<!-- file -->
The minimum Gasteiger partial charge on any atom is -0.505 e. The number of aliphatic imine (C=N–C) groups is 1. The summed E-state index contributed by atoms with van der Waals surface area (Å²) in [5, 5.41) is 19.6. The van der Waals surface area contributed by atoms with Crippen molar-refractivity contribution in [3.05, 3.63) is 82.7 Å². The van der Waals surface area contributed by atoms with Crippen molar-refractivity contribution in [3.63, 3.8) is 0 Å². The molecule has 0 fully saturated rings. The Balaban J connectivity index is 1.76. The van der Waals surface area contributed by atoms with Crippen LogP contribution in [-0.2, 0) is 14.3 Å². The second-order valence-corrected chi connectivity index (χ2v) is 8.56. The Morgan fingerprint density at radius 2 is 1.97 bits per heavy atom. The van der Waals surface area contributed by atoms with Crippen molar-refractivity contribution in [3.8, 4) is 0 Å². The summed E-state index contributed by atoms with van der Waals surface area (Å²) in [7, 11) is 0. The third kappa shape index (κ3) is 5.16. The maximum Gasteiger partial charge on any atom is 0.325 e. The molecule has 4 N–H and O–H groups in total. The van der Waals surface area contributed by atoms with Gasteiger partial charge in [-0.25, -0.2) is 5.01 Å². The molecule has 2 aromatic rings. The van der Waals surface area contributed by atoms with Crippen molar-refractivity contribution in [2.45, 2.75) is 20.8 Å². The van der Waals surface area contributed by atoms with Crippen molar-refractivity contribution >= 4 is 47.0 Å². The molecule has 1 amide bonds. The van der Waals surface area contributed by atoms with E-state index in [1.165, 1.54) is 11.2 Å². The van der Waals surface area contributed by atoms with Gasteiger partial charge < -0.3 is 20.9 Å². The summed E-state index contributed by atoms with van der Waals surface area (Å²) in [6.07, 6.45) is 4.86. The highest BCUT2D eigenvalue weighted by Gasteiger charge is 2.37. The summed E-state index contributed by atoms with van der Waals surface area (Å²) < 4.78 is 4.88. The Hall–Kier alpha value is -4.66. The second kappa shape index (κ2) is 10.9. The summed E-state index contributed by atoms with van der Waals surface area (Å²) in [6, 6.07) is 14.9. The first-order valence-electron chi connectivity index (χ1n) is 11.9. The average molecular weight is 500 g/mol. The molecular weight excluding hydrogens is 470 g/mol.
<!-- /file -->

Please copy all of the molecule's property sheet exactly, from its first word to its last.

The minimum Gasteiger partial charge on any atom is -0.505 e. The number of aliphatic imine (C=N–C) groups is 1. The summed E-state index contributed by atoms with van der Waals surface area (Å²) in [5, 5.41) is 19.6. The van der Waals surface area contributed by atoms with Crippen molar-refractivity contribution in [3.05, 3.63) is 82.7 Å². The van der Waals surface area contributed by atoms with Crippen molar-refractivity contribution in [3.63, 3.8) is 0 Å². The molecule has 0 fully saturated rings. The Balaban J connectivity index is 1.76. The van der Waals surface area contributed by atoms with Crippen LogP contribution in [-0.2, 0) is 14.3 Å². The second-order valence-corrected chi connectivity index (χ2v) is 8.56. The Morgan fingerprint density at radius 2 is 1.97 bits per heavy atom. The van der Waals surface area contributed by atoms with Crippen molar-refractivity contribution in [3.8, 4) is 0 Å². The summed E-state index contributed by atoms with van der Waals surface area (Å²) in [7, 11) is 0. The third kappa shape index (κ3) is 5.16. The maximum Gasteiger partial charge on any atom is 0.325 e. The molecule has 4 N–H and O–H groups in total. The van der Waals surface area contributed by atoms with Gasteiger partial charge in [-0.25, -0.2) is 5.01 Å². The molecule has 2 aromatic rings. The van der Waals surface area contributed by atoms with Crippen molar-refractivity contribution in [2.45, 2.75) is 20.8 Å². The van der Waals surface area contributed by atoms with Crippen molar-refractivity contribution >= 4 is 47.0 Å². The molecule has 1 amide bonds. The van der Waals surface area contributed by atoms with E-state index in [1.165, 1.54) is 11.2 Å². The van der Waals surface area contributed by atoms with Gasteiger partial charge < -0.3 is 20.9 Å². The summed E-state index contributed by atoms with van der Waals surface area (Å²) in [6.07, 6.45) is 4.86. The highest BCUT2D eigenvalue weighted by Gasteiger charge is 2.37. The summed E-state index contributed by atoms with van der Waals surface area (Å²) < 4.78 is 4.88. The Hall–Kier alpha value is -4.66. The second kappa shape index (κ2) is 10.9. The summed E-state index contributed by atoms with van der Waals surface area (Å²) in [6, 6.07) is 14.9. The first-order valence-electron chi connectivity index (χ1n) is 11.9. The average molecular weight is 500 g/mol. The molecular weight excluding hydrogens is 470 g/mol.